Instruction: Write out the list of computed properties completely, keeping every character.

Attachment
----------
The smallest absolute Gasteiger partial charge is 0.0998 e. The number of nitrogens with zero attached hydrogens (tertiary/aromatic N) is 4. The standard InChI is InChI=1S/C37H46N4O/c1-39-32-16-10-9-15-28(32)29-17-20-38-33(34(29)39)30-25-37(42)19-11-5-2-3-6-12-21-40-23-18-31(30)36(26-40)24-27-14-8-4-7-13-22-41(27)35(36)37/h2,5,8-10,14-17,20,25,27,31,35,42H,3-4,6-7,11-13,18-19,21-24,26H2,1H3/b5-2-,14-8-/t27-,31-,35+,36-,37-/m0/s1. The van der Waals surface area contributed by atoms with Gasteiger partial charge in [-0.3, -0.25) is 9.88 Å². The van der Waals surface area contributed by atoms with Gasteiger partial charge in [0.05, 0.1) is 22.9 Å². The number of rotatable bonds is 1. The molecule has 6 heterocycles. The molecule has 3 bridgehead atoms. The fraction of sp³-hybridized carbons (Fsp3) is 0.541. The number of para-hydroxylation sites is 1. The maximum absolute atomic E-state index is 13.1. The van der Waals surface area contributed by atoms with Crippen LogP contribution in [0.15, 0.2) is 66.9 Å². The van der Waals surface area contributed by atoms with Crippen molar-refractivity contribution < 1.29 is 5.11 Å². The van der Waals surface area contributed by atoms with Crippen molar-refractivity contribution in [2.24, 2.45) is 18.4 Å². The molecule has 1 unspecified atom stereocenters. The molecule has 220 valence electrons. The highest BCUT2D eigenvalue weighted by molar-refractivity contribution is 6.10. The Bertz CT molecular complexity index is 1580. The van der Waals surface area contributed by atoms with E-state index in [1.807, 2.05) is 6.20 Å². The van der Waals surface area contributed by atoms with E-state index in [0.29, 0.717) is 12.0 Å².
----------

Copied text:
The smallest absolute Gasteiger partial charge is 0.0998 e. The number of nitrogens with zero attached hydrogens (tertiary/aromatic N) is 4. The standard InChI is InChI=1S/C37H46N4O/c1-39-32-16-10-9-15-28(32)29-17-20-38-33(34(29)39)30-25-37(42)19-11-5-2-3-6-12-21-40-23-18-31(30)36(26-40)24-27-14-8-4-7-13-22-41(27)35(36)37/h2,5,8-10,14-17,20,25,27,31,35,42H,3-4,6-7,11-13,18-19,21-24,26H2,1H3/b5-2-,14-8-/t27-,31-,35+,36-,37-/m0/s1. The van der Waals surface area contributed by atoms with Gasteiger partial charge in [-0.3, -0.25) is 9.88 Å². The van der Waals surface area contributed by atoms with Gasteiger partial charge in [0.05, 0.1) is 22.9 Å². The number of rotatable bonds is 1. The molecule has 6 heterocycles. The molecule has 3 bridgehead atoms. The fraction of sp³-hybridized carbons (Fsp3) is 0.541. The number of para-hydroxylation sites is 1. The maximum absolute atomic E-state index is 13.1. The van der Waals surface area contributed by atoms with Crippen LogP contribution in [0.15, 0.2) is 66.9 Å². The van der Waals surface area contributed by atoms with Crippen molar-refractivity contribution < 1.29 is 5.11 Å². The van der Waals surface area contributed by atoms with Crippen molar-refractivity contribution in [2.24, 2.45) is 18.4 Å². The molecule has 1 unspecified atom stereocenters. The molecule has 220 valence electrons. The highest BCUT2D eigenvalue weighted by molar-refractivity contribution is 6.10. The Bertz CT molecular complexity index is 1580. The van der Waals surface area contributed by atoms with E-state index in [1.807, 2.05) is 6.20 Å². The van der Waals surface area contributed by atoms with E-state index in [0.29, 0.717) is 12.0 Å².